I’m that girl when it comes to shopping. It takes everything within me to internalize my ramblings about making your own stuff — especially jewelry. Of course, I get that DIY isn’t for everyone… but that’s why tutorials exist, right? For this DIY, I was inspired by the millions of chokers out there & re-purposed an old bandanna. It’s no-sew & ridiculously cheap. Win.
- 3/4-inch wide fusible webbing tape
- 16mm ribbon ends (2)
- Jewelry clasp
- 7-10 jump rings (2)
- Jewelry pliers
- Fabric scissors
1. Cut a long strip of bandanna fabric measuring slightly more than 1 1/2 inches wide. Basically, it should be at least double the width of the fusible webbing tape. As for length? Start with at least 20 inches or more. You can always trim this down later to fit your neck.
To ensure a straight cut, use the scissors to create a small slit in the fabric. Rip the fabric along this slit. This is a fool-proof way for a straight cut of cotton.
2. Cut a strip of fusible webbing tape; this should be about as long as the fabric. Place this strip along the edge of the fabric.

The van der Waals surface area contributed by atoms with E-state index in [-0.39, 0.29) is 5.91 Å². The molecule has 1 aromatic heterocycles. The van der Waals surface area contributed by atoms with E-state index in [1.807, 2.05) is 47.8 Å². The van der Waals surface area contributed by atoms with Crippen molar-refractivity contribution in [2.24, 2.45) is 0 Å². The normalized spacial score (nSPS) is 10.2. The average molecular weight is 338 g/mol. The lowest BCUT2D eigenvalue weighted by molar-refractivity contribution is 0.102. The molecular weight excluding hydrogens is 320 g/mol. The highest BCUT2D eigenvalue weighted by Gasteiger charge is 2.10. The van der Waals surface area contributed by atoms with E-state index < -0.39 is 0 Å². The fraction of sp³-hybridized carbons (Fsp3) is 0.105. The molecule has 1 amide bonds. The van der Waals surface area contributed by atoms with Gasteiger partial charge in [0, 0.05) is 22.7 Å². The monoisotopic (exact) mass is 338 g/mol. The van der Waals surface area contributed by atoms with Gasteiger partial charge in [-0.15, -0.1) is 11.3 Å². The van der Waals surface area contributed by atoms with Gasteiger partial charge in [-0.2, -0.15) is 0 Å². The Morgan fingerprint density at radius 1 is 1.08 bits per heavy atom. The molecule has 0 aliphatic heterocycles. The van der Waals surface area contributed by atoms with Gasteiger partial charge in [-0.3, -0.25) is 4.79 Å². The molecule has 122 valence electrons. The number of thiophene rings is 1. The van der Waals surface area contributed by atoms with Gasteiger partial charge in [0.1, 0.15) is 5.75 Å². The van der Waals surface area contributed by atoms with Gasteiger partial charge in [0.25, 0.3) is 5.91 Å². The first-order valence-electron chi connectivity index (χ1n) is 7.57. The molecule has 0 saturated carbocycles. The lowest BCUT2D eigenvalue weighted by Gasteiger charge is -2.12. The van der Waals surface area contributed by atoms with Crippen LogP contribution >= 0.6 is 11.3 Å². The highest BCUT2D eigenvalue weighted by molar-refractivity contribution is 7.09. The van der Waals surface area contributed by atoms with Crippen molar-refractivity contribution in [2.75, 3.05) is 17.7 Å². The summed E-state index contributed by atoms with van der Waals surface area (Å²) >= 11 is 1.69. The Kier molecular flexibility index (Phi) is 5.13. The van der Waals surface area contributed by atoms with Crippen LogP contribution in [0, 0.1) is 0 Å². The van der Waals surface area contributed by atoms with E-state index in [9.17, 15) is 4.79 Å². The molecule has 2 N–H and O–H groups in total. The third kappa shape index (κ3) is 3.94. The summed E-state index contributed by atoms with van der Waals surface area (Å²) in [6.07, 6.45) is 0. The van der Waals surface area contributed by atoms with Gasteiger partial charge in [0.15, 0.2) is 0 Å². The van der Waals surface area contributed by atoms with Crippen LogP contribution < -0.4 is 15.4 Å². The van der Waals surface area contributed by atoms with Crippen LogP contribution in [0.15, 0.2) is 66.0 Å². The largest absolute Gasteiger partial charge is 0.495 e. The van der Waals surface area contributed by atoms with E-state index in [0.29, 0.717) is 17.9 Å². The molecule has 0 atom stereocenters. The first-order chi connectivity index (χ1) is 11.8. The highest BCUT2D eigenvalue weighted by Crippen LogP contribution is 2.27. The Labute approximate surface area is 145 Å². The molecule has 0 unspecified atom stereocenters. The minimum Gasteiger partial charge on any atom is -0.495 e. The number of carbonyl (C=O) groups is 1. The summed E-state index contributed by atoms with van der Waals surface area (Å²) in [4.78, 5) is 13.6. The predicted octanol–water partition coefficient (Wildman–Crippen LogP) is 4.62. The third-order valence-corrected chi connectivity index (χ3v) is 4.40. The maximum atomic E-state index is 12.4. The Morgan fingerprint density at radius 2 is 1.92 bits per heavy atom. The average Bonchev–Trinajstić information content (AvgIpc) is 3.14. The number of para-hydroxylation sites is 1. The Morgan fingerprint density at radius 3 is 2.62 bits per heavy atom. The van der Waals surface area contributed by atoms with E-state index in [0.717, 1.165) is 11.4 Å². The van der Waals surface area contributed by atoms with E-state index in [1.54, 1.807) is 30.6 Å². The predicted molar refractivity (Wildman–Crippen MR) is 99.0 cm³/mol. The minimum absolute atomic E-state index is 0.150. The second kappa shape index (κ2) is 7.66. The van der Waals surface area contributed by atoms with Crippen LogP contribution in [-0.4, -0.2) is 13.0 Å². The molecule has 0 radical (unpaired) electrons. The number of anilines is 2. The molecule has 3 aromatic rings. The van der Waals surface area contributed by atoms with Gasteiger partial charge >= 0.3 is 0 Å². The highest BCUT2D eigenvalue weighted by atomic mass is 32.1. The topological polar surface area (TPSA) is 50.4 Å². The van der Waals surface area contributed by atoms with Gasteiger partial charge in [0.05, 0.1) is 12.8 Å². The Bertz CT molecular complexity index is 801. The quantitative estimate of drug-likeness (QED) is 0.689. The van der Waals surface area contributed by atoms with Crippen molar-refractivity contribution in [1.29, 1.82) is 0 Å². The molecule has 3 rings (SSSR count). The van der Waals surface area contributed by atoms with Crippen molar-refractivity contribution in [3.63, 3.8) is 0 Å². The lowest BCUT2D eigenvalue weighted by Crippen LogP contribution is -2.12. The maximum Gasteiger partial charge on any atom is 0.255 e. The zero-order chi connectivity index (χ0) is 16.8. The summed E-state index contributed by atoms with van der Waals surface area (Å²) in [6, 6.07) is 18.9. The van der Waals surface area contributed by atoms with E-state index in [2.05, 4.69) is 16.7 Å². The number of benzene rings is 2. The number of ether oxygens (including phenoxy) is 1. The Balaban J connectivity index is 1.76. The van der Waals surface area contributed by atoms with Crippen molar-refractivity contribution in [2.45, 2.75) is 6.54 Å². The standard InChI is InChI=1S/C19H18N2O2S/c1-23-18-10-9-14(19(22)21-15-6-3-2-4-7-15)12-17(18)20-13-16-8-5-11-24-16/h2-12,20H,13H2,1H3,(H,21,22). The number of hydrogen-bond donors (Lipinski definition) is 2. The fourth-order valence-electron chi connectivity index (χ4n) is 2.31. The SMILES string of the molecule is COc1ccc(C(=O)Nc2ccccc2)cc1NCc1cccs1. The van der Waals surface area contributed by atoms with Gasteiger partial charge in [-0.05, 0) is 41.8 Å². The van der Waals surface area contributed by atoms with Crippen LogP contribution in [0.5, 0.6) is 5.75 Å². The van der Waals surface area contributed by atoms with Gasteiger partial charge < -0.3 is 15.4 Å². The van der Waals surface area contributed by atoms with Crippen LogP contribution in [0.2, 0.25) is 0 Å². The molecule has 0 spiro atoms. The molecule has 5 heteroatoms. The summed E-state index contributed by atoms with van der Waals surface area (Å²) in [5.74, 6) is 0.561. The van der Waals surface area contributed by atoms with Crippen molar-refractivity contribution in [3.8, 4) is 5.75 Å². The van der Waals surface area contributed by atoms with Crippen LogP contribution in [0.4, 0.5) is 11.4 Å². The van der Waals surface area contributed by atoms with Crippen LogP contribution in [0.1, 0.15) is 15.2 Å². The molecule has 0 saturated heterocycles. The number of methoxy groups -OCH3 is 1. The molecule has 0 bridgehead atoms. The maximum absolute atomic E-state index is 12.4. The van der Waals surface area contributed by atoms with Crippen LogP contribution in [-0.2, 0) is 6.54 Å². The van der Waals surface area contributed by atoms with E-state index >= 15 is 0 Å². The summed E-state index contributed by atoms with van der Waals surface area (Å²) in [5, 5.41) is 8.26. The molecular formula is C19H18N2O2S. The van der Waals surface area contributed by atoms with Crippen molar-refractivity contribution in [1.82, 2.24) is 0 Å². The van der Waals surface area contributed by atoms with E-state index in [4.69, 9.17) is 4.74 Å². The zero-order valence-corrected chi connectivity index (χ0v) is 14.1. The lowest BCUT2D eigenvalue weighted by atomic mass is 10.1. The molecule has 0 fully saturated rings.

3. Fold the fabric in half lengthwise. Carefully apply an iron according to the directions on the tape’s packaging. Don’t forget to protect your surface; your best bet is to work on a firm, flat table covered with a towel. Continue ironing until the tape is completely adhered to the fabric. Set aside to cool.
4. Using the fabric scissors, carefully trim the uneven edge. Don’t stress if it isn’t perfectly straight; it will fray over time, which will actually end up looking pretty awesome.
5. Place the end of the fabric strip into a ribbon end. Use the flat portion of the pliers to squeeze shut. At this point, you can trim the fabric to fit around your neck. Add another ribbon end.
6. Attach a jump ring and a clasp to one side; add a jump ring to the other.
Fusible webbing tape is one of the best inventions out there… seriously.
Here’s a rad idea: Use a printed cotton other than a paisley bandanna to create a choker in a similar style. This an awesome way to use fabric scraps. If you only have small pieces, you can take it up a notch and sew remnants together. So. Many. Options.
The bandanna choker works exceptionally well in layering. Here, I paired it with a rhinestone drop necklace that I whipped up while organizing some jewelry supplies. It’s funny how the most random projects end up being my favorites.
What type of fabric would you use for your choker? Let me know in the comments below!
Tutorial Photos: Kirsten Nunez
Lifestyle Images: Haruka Sakaguchi